13 July 2013


We had some bookcloth-making going on in Wishi Washi Studio this weekend.  This is a great way to personalize a bookmaking project - with bookcloth that is all your own.  You can use fabric from old clothes, vintage cloth or the myriad of beautiful new designs that are available these days.

a roll of dyed Japanese fabric belonging to one student - I now have a little piece of this!

If you try to glue up plain cloth and use it to cover bookboard you will end up with glue seeping through the cloth and you will have problems folding the cloth around the board and making neat corners.  The technique we used is based on the traditional Japanese way to make bookcloth.

I began my morning by whipping up some wheat paste

and, with tools gathered we were ready to go

students arrived with the most amazing fabrics

 there were pieces of batik and toile...

and one student brought the most beautiful Japanese fabrics...some were woven patterns and some were dyed...gorgeous:

here is one student in action

by the afternoon each student had a bunch of pieces of cardboard that looked like this:

 after these dry the fabric will be cut out and ready to accept glue and cover bookboard.  Most of the students in this class will be back next week to make Coptic Bound books with their customized book cloth. So, be sure to check back in to see their final projects.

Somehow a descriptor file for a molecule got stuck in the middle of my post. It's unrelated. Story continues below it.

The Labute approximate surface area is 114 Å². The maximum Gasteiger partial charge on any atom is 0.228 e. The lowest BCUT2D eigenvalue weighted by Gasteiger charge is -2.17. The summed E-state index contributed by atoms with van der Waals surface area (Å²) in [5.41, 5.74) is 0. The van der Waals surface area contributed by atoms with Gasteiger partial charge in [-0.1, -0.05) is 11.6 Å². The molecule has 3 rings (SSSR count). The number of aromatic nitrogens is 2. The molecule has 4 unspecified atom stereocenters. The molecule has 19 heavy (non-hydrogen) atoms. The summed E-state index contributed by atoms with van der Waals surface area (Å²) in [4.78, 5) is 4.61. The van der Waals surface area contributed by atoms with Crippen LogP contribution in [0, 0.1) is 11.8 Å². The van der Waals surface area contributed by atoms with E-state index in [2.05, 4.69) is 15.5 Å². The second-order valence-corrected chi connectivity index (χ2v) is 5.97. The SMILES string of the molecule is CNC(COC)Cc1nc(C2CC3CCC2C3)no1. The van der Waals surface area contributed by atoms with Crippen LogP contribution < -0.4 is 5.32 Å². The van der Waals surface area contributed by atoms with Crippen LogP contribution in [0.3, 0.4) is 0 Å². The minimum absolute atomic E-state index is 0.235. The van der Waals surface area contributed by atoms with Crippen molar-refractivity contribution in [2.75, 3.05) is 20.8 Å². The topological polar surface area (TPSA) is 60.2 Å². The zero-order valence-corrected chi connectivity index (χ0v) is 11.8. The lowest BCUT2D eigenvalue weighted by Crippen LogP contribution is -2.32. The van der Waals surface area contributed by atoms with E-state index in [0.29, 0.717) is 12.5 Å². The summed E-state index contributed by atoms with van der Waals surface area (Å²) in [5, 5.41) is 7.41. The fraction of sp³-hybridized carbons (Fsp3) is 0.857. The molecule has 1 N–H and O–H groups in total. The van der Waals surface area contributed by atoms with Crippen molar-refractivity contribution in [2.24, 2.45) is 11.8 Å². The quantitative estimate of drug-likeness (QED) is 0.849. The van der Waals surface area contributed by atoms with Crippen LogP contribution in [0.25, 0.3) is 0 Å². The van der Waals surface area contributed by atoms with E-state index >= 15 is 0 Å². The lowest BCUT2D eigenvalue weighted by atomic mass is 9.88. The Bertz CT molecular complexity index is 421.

If you missed out on today or aren't in the area - I teach this class on Creativebug.  Learn how to do this anytime...anywhere...


  1. I am thrilled to have found this technique on creativebug, and am well into making my first Coptic style book. However, I am a little uncertain about the pressing time for the covers as well as for the completed book. Is overnight sufficient?

  2. Hi Christine,

    This is probably too late - but, yes, overnight is just right and what I usually do. So glad you are taking these classes. Let me know if you have any other questions (I just don't check blogger that often - but I will get back to you!) Please share your projects on Creativebug, too. They have a student gallery. - jody